Have trouble getting great grill marks on your meat that the chefs on TV make look so easy to get? They make it look easy and you can get frustrated trying to duplicate them. For years I did not even try I blew them off as a presentation only thing, sometimes I would get them sometimes I wouldn’t, sometimes it would burn to a crisp and even weirder I would get them just right and they would disappear by the time the food was fully cooked.
Over the last couple of years through trial and error I have learned why my grill marks would not turn out consistent. So if you want to get more consistent grill marks here is a list what NOT to do.
To get great grill marks Do Not
Continue reading Getting Great Grill Marks: What Not To Do
While preparing meat for the grill you are faced with several options on how to do it. You may use one of them; none of them or all of them is purely a matter of taste. Different meats respond differently to different techniques. You will have to find what works best for you.
I for one rarely even marinate steak; I will generally use the natural method. However, when it comes to those boneless skinless tasteless chicken breasts. I will use almost every option available I will marinate, rub and inject, anything to get some flavor into those healthy bland pieces of meat, that my wife makes me eat.
Option 1 Natural: This would be to cook it as is straight from the fridge to the grill. Red meat should be allowed to reach room temperature before placing on the grill.
I find this is the best way to cook steaks and burgers. When you are using good meat and meat itself stands alone. When choosing your meats, we always recommend you go to a local meat market as opposed to your local grocery chain. The meat is always fresher. You may pay a few cents more, but as soon as you bite into it, you will know that you got your money’s worth.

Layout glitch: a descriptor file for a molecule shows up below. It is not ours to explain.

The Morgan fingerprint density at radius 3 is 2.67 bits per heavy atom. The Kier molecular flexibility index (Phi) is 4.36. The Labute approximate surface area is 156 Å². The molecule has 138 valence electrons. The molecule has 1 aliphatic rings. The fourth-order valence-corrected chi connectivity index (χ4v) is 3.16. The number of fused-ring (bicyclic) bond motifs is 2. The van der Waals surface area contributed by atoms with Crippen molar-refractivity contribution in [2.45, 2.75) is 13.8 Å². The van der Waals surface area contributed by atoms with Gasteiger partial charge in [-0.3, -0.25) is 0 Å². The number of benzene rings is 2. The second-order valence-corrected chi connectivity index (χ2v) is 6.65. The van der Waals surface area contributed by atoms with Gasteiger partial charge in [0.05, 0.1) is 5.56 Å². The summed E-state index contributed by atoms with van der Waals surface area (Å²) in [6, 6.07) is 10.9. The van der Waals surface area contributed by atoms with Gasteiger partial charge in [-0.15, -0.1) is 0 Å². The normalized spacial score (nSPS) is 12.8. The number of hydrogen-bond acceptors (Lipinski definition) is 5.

Continue reading Preparing your Meats for Grilling
Searing meat seals in the juices and it is highly recommended for almost every piece of meat that you will grill. The basics of searing are fairly easy: you place your meat over high heat for a very short period of time to sear it sealing the juices inside. Then you flip it to the other side and repeat.
This is also the part that will get you those professional looking grill marks.
To sear properly you must first pre-heat your grill. This usually takes between 5 to 15 minutes depending on your grill and the outside temperature. Also be sure those grates are nice and clean, dirty grates will cause the food to stick. Run a wet grill brush over the area and allow it to get back up to temperature for best results.
Once the grill is preheated be sure to place the meat on the hottest part of your grill close the grill cover and wait 1 to 2 minutes. The first time you do this check the meat after one minute, the trick here is if it is still stuck your cooking grates, it’s not ready to flip.
Use only dry spices to season any meat to be seared. While you can sear any meat however, large cuts typically benefit more from the low and slow method. Dry rubs will also help you get a great crust.
Continue reading How to Sear Meat on the Grill